Unemployment in Spain Still Miserably High Despite Six Years of Economic Growth. Now it Ticked Up Again

“The worst labor market” on the planet: unemployment exceeded 20% in three downturns over the past 35 years.

By Don Quijones, Spain, UK, & Mexico, editor at WOLF STREET.

Spain’s unemployment rate ticked up by a quarter percentage point to 14.7% in the first quarter of 2019, when economists had expected a down tick, as the number of people claiming unemployment benefits increased by 50,000 to 3.35 million, according to data released by the National Statistics Institute (INE). Although it’s not unusual for unemployment in Spain to tick up during the first quarter, this is the biggest quarter-on-quarter increase in six years and it highlights a persistent weak link in an economy that has done nothing but grow since late 2013.

The biggest job losses were registered in the services sector (69,000), followed by industry (8,600) and construction (2.500), raising concerns that the generalized economic slowdown affecting the European economy has spread to one of the region’s fastest growth engines. There are also fears that the recent slowdown of Spain’s tourist boom could lead to a larger cull of local jobs than usual this year.

But there are still some silver linings. Economic growth in Spain may have slowed in recent quarters but it’s still chugging along at an annualized rate of around 2.4%, among the highest growth rates in the Eurozone. And while unemployment may have grown in the first quarter of 2019 at the fastest rate since 2013, the Spanish economy did manage to create 596,900 jobs over the previous 12 months, the highest figure of job creation for a one-year period since the summer of 2007, before the start of the economic crisis. And things are clearly better than they were six years ago when official unemployment in Spain was an eye-watering 26%.

But that’s where the good news ends and the bad news recommences. The unemployment rate is still above 20% in five of Spain’s 17 autonomous regions: Andalusia (21.1%), the Canary Islands (21.0%), Extremedura (21.1%), Ceuta (22.3%), and Melilla (25.9%). In fact, there are only two regions — the Basque Country (9.6%) and Navarra (8.2%) — where unemployment is below 10%. By comparison, the Eurozone average unemployment rate is 7.9%.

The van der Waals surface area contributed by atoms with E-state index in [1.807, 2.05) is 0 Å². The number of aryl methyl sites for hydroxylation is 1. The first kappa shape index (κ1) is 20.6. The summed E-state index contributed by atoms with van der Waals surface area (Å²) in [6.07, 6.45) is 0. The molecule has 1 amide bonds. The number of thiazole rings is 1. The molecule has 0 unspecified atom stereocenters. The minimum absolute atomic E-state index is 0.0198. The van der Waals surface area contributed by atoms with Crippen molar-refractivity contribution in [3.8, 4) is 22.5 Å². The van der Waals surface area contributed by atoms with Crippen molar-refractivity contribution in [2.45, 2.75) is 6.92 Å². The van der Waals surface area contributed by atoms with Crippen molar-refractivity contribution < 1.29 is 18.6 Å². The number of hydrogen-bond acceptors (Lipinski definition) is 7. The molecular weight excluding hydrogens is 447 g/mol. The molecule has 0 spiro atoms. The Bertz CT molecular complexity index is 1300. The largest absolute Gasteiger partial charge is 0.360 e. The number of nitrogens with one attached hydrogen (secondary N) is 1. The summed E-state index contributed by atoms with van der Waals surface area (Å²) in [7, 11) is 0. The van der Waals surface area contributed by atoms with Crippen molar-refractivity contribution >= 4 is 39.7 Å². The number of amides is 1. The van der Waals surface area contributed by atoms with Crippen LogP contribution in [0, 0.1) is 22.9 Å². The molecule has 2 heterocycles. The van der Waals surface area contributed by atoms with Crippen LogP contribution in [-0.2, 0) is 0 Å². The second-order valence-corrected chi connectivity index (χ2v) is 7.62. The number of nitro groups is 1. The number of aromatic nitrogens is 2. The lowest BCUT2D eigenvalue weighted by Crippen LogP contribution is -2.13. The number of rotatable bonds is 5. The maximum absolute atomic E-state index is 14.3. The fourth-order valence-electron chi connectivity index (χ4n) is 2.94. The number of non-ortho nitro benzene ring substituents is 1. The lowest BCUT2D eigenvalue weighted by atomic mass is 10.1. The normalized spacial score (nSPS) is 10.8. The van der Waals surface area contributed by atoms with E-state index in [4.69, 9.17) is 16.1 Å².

In the words of Javier Diaz Gimenez, a professor of economics at IESE Business School, Spain can justifiably “brag” of having “the worst labor market” on the planet. “It’s very hard to find labor markets that have been able to break the 20% unemployment barrier three times in the last 30 (or so) years,” he told Forbes (chart via TradingEconomics):

Even during the glory days of Spain’s mind boggling real estate bubble, when more new homes were being built in Spanish towns, cities and coastal resorts than in the UK, France and Germany combined, unemployment never got below 7%.

Just one out of 36 OECD member countries has a higher unemployment rate than Spain, and that is Greece, with a rate of 18.5%. Turkey, which is in the throes of a full-blown political, economic and currency crisis, has seen its unemployment rate spike from 9.8% in May last year to 14.7% now, same as Spain.

When it comes to youth unemployment Spain also comes in second worst out of 36 OECD economies (again, after Greece), with a youth unemployment rate of 34.4% — more than double the Euro Area average. It’s no mean feat given the hundreds of thousands of young Spanish workers who have left the country for greener pastures since the crisis, including an estimated 10% of its homegrown scientific researchers.

There are many, often deep-seated reasons why Spain has such a bad rep when it comes to unemployment. Here are four of the most important ones:

Mass destruction of construction jobs. During the lead up to the financial crisis, Spain’s construction and housing industry generated 13% of total employment and 12% of GDP. But when the bubble burst more than half of those jobs, many of them full time and well paid, were wiped out. Today, the sector employs just 1.21 million people.

Huge informal sector. Spain, like Greece and Italy, is home to a vast submerged economy where hundreds of thousands of workers have no contracts and pay no taxes or social security. As such, the number of unemployed — while still high — is almost certainly smaller than official figures suggest.

Acute seasonality of today’s biggest jobs generator, tourism. As the construction sector has declined, the tourism and hospitality industry has taken its place as the biggest employment generator, accounting for 13.7% of all jobs in 2018. But workers in the sector earn a median wage of just €14,000 — 48% less than their counterparts in the construction industry before the crisis. And most of the work is more precarious due to the seasonal nature of tourism. According to El Pais, almost one out of every three jobs in the tourist industry is temporary.